This trash blog is ecological gold
From the Deepwater Horizon disaster to the cleansing of crime scenes with blood, flesh and tears strewn about, "Phil and Margaret" are digging up the dirt. Not the dirt itself, but the facts about the waste we dispose of in many different ways. Their writings are such an education that they should soon be on some syllabus.
The ecology of waste is an ancient subject. From Stone Age holes to medieval Gardy Loo (in Edinburgh) we have progressed, but deposited more rubbish than any other species, whether known or alien. This intrepid pair of travellers felt "disposed" to leap into the garbage of North America and write a blog about bleughhh! Accidental deaths and suicides and hoards joined various scenes of crime in one of their first investigations in Florida. A biohazard container is the place where all of these wastes ended up, but the process of collection is something you don't want to be involved in. Perhaps if you had a special suit, gloves, face mask and boots - but no, you wouldn't want it! Perhaps the dead bodies of people would be slightly more attractive, as long as they were buried or cremated?
The number of cemeteries in the US (perhaps 109,000, according to Phil) would be large, but as a young country, at least there are no plots from the Middle Ages, full of Black Death victims. One problem is the 20 million litres of embalming fluid that has become popular in the US. Leaking frequently into ground water, the contamination could be serious. More serious is the failure to learn from others. There is no cemetery in a long-inhabited country that can be guaranteed to remain free from building. In another millennium, they will all be overbuilt, just as 1066 war casualties are now found under blocks of flats. It makes cremation, whether Hindu, Buddhist, Christian or atheist in style, very ecological, despite the loss of fertilizer to the immediate environment.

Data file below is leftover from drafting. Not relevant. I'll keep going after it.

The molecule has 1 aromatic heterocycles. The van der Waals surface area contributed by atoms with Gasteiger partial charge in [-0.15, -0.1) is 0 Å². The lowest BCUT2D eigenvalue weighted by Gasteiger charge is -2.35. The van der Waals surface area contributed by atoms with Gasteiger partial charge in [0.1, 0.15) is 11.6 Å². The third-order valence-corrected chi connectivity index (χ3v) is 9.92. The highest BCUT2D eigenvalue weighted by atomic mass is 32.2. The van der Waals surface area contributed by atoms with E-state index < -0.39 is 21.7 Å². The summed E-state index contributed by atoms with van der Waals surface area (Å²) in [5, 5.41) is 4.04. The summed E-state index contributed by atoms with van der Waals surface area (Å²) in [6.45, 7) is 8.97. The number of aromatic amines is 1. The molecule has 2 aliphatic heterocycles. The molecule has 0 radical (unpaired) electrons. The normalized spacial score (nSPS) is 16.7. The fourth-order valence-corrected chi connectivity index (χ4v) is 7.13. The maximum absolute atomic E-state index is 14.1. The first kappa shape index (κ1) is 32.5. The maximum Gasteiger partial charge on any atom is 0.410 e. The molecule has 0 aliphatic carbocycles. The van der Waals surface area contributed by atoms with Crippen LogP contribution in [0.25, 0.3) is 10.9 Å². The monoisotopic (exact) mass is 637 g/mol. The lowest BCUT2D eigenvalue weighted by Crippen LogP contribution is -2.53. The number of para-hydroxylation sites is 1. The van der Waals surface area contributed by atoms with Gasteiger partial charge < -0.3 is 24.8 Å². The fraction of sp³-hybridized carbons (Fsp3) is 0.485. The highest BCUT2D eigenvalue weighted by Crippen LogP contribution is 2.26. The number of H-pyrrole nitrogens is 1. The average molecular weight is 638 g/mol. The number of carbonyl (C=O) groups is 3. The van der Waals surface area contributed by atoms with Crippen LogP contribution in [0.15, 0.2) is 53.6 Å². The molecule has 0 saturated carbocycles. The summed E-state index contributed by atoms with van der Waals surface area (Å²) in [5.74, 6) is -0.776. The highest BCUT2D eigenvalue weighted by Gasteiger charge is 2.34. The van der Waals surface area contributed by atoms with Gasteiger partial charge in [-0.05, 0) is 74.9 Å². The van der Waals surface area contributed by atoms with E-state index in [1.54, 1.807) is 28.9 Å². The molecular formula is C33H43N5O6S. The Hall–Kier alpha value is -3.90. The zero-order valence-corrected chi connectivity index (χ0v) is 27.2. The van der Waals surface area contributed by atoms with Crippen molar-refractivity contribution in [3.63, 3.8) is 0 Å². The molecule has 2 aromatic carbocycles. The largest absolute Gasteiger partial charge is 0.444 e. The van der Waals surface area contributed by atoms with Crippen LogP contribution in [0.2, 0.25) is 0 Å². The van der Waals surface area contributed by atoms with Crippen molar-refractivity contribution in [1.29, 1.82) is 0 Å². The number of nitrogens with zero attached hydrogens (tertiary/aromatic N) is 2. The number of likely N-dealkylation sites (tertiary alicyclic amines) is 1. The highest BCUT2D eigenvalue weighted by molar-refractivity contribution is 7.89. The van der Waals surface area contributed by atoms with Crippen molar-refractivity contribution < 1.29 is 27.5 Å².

It's tempting to go on and find out what the intrepid duo outed in Oregon, flunked in Florida or dumped in Delaware. They certainly looked out over some Key West waste. The view from the presidential suite of the local Marriott Beachside Hotel is a magnificent 66 ft (20m) hill. Unfortunately, Stock Island Landfill is the highest point on the Keys. Even though they stopped using it in 1998, the landfill dominates the low-lowing extension of southern Florida. Phil discovered that this significant hill does not appear on the contours of maps, despite being three times higher than any point around.
Back to ancient waste, the Calusa people's shell midden on Marco Island hasn't been used since 1200AD. Tropical hardwoods grew on the islands of shell waste and can now be harvested for their wood-hopefully not all of them, because people seem to like the idea of such trees. Ponce de Leon (with a name like that he could only have been Spanish!) sought the Fountain of Youth here, but Phil and Margaret are sure the local hardwood hammocks are just as soothing. Phil and Margaret publish still, but they're almost finished, in Phil and Margaret's Trash Blog.